We’re living in strange times. The economic crisis surrounding the COVID-19 pandemic has made it even more important for small businesses to gain the trust of consumers. Trust generates loyalty, especially in times when nothing is predictable or constant.
Building trust and loyalty among consumers is easy for big corporations with millions of marketing dollars at their disposal. How can small businesses compete, especially when business may be shut down or have limited hours during a pandemic?
But how do you connect to consumers when you can’t connect?
Content marketing is key.
Marketing professionals define content marketing as, “a strategic approach to delivering valuable, relevant content to your customers on a regular basis,” content marketing has become the panacea for every challenge facing small businesses.
Need to relate to customers? Content marketing. Need to build your brand? Content marketing. Need to show your relevance in an ever-changing world? Content marketing.
But how do you “do” content marketing without a fully staffed marketing team and an unlimited budget? How can a small business incorporate content marketing into their business strategy?
Start by talking to your customers on your existing channels.
Places like Facebook, Instagram and Linked In are where your customers congregate digitally and it’s where your message has a chance to connect. Stay active on your social media platforms. If you don’t have a blog, consider starting one. If you do blog, keep it up.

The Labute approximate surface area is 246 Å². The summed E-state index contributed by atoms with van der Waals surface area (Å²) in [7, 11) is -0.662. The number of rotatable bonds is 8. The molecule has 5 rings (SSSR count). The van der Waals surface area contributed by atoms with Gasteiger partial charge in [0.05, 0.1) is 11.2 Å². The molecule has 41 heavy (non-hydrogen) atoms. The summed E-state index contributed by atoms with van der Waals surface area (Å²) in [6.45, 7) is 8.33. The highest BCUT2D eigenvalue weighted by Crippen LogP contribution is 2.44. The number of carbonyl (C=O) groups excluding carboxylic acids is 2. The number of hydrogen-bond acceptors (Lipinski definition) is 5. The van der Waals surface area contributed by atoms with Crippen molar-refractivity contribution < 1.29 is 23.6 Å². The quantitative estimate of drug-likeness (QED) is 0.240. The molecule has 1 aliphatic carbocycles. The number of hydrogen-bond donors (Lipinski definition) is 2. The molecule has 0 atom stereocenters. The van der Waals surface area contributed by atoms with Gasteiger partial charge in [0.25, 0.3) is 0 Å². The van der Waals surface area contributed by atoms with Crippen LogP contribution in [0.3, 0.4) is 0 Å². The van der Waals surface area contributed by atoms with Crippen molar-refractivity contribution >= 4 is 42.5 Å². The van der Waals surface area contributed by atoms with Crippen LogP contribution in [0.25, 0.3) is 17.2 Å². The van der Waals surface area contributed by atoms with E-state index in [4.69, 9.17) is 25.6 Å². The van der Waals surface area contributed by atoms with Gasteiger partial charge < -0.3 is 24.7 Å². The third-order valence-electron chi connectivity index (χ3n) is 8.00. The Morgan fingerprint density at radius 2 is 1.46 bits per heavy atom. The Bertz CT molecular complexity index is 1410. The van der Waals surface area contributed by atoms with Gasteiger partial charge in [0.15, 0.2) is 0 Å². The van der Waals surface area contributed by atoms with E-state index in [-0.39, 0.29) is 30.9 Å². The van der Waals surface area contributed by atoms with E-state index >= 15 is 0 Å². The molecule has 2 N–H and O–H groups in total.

It’s as easy as telling a story.
Tell your brand’s history or relate the story of a customer who found success by using your products and services. Talk about what you do and how you do it. Don’t try to sell – just talk.
Illustrate your story with images.
When possible (and appropriate) show consumers the faces of your company – the people who make it what it is. Content marketing gives you the perfect opportunity to humanize your brand by showing off the people behind your operations. Chances are, your employees live and play in your community, so they’re relatable to the consumers you’re trying to reach.
Show your relevance.
What challenges are your consumers facing and how can you address those challenges? Have you switched gears during the COVID-19 crisis to service a different segment of consumers or provide products you didn’t used to offer? How is what you’re doing right now (whatever the economic or cultural environment) pertinent to the people you’re trying to connect to? These are great topics for any post, from a quick tweet on Twitter to a full blog post on your website.
Stay honest and approachable.
Allow consumers to comment on your posts. The best content allows people to engage and interact. Try to incorporate interactive elements to open up conversations. Ask relevant questions and solicit input. And, most importantly, monitor that input. Address comments, questions, and especially complaints quickly and professionally.
Content marketing isn’t rocket science and it doesn’t require a big budget to implement. Start small and scale up. Post consistently and watch what gets a response then tailor your content accordingly.
Finally, have fun with it.
Content marketing might seem like a chore at first. But eventually it becomes just another way to stay connected with customers.
Want to learn more about content marketing? Visit The CMA.
Here are some of our local favorites who excel at content marketing.
National Museum of African American Music (awesome blog)
Mercy Community Healthcare (rocking Instagram!)
Michael Hyatt Productions (mastering Facebook)
Who do you follow?